• \$\begingroup\$ @CandidMoon this is not quite true - see the answer below. The unnecessary boxing we used to get from foreach would create at most one extra allocation of a few bytes for the loop as a whole. It could add up over time and trigger more GC work, but it wouldn't account for something like the 2x slowdown described here. \$\endgroup\$ – DMGregory Jun 5 '18 at 11:01
  • \$\begingroup\$ @DMGregory yeah, you are right. In comment I didn't consider all of those things like virtual methods... I just assumed that the problem lied in iterating over collection. \$\endgroup\$ – Candid Moon _Max_ Jun 5 '18 at 19:03
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It looks like you don't really need to ask "Does abstraction influence performance?" - because you did one better: you tested and measured it! "The problem I am facing with version 2 is that the game loop basically takes twice as long. (The update method as well as the draw method)"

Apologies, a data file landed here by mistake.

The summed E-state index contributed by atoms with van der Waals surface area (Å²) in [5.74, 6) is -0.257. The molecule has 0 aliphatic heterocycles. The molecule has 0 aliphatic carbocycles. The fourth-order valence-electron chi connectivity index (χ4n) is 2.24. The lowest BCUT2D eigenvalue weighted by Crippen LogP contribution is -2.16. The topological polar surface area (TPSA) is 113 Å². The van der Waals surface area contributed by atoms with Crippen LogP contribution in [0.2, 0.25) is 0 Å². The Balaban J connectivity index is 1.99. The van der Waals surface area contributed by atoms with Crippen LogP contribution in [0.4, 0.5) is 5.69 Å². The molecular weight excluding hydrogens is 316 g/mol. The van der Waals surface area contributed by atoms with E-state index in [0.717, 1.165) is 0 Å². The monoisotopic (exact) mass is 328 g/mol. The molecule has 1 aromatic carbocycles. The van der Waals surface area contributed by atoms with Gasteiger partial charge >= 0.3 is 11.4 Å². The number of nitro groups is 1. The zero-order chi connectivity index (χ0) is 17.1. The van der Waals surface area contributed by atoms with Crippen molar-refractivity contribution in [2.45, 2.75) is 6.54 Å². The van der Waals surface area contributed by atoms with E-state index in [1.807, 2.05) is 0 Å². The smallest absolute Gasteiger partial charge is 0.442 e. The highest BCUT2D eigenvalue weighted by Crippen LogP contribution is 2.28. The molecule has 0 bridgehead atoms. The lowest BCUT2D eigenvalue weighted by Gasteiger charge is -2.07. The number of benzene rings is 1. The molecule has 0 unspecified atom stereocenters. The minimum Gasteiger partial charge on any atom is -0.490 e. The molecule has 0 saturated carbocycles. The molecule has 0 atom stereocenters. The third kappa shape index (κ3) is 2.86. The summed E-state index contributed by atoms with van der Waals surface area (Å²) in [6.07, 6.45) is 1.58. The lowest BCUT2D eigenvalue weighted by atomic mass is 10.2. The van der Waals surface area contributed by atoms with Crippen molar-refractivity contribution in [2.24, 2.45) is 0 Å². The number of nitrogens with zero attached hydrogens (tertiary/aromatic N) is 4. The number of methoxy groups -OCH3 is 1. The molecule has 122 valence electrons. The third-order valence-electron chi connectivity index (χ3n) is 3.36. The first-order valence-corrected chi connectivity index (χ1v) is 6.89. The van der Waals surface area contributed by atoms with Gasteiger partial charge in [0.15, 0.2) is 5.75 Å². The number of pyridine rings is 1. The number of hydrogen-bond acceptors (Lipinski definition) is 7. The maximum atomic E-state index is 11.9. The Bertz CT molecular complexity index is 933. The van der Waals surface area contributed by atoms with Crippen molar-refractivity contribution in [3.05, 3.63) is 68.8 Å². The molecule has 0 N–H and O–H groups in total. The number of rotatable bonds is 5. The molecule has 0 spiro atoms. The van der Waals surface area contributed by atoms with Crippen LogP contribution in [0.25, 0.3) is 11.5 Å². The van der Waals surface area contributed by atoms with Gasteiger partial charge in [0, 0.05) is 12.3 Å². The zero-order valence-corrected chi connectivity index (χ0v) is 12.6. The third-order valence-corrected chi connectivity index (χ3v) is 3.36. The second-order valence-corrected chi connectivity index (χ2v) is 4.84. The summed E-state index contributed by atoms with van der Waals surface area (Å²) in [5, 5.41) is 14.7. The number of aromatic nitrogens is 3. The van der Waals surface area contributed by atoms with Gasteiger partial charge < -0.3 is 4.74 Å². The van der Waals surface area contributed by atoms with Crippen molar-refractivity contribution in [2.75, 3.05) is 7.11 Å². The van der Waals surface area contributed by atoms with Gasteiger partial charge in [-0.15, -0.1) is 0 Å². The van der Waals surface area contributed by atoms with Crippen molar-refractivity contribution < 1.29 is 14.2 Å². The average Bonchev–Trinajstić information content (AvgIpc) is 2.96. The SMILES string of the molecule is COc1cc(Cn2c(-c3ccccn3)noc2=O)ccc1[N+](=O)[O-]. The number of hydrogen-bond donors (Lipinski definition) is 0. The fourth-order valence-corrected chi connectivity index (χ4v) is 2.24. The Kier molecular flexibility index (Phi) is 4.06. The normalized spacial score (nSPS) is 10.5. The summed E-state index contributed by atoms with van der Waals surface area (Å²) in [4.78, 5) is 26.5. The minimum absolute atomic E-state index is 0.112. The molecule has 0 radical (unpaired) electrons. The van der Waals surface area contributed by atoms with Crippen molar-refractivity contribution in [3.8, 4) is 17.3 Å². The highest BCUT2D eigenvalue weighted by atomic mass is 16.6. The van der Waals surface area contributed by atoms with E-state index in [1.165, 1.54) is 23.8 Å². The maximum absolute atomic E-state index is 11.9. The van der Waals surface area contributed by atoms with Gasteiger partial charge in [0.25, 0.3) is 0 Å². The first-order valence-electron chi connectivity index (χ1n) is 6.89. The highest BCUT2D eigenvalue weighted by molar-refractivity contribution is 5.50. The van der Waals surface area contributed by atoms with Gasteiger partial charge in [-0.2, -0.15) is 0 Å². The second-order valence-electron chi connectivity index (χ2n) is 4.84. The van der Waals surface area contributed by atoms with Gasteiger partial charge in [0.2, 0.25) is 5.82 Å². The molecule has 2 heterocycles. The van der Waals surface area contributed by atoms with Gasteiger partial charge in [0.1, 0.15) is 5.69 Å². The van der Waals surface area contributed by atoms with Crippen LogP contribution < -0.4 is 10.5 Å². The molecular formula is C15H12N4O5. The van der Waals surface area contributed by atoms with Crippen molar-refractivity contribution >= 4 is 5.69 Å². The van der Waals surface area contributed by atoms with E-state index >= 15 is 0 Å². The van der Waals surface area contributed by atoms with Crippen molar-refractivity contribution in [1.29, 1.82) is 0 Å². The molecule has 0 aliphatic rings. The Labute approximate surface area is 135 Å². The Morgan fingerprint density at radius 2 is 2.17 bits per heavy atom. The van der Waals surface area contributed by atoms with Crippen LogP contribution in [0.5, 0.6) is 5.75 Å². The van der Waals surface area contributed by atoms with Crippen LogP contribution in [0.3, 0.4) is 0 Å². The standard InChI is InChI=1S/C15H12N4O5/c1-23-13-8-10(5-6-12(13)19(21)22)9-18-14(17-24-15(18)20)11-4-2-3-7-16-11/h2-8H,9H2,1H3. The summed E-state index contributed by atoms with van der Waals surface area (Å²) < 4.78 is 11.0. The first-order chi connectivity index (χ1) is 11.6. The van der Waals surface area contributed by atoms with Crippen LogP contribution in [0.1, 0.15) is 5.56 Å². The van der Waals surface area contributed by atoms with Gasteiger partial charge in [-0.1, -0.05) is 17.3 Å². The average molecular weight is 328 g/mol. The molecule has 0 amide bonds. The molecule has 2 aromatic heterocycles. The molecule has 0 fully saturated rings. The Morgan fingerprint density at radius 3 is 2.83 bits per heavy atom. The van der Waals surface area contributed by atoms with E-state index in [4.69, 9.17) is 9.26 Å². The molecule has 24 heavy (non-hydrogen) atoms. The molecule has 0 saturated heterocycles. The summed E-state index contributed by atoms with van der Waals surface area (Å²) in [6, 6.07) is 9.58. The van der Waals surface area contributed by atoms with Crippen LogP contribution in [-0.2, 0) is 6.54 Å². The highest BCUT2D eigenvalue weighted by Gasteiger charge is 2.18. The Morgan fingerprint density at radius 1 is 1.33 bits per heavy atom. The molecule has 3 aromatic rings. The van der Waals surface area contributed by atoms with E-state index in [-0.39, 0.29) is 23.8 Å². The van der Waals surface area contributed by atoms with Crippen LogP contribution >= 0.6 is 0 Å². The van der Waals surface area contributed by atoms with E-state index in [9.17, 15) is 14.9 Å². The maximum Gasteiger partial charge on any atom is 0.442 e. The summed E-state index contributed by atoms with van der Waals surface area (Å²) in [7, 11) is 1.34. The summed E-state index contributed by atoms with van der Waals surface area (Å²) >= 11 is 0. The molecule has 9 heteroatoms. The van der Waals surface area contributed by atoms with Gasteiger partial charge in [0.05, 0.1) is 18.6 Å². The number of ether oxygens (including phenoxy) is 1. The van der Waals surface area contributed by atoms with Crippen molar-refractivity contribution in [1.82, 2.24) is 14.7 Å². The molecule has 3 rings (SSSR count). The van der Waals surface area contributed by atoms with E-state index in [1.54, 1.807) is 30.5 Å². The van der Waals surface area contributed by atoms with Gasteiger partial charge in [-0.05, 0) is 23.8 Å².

So we know something is causing slowness. The question is where exactly it creeps in and why.

  1. Indirection

    When you have a collection of all one concrete/final type, any method calls like asteroid.update() can point directly to the compiled code for that method - or even get automatically inlined in some cases.

    When the collection may contain multiple types each with their own different update method, there's an extra step of indirection required: we need to use the type information to look at the appropriate vtable, then use that to point to the appropriate update method code. So there's at least one extra step in every update() call.

    This is normally a reasonably small hiccup for the flexibility it gives, and you might pay it either way if the Asteroid type isn't final, since you might have IronAsteroid and Iceteroid subtypes with their own update methods. But it sets us up for...

  2. Misprediction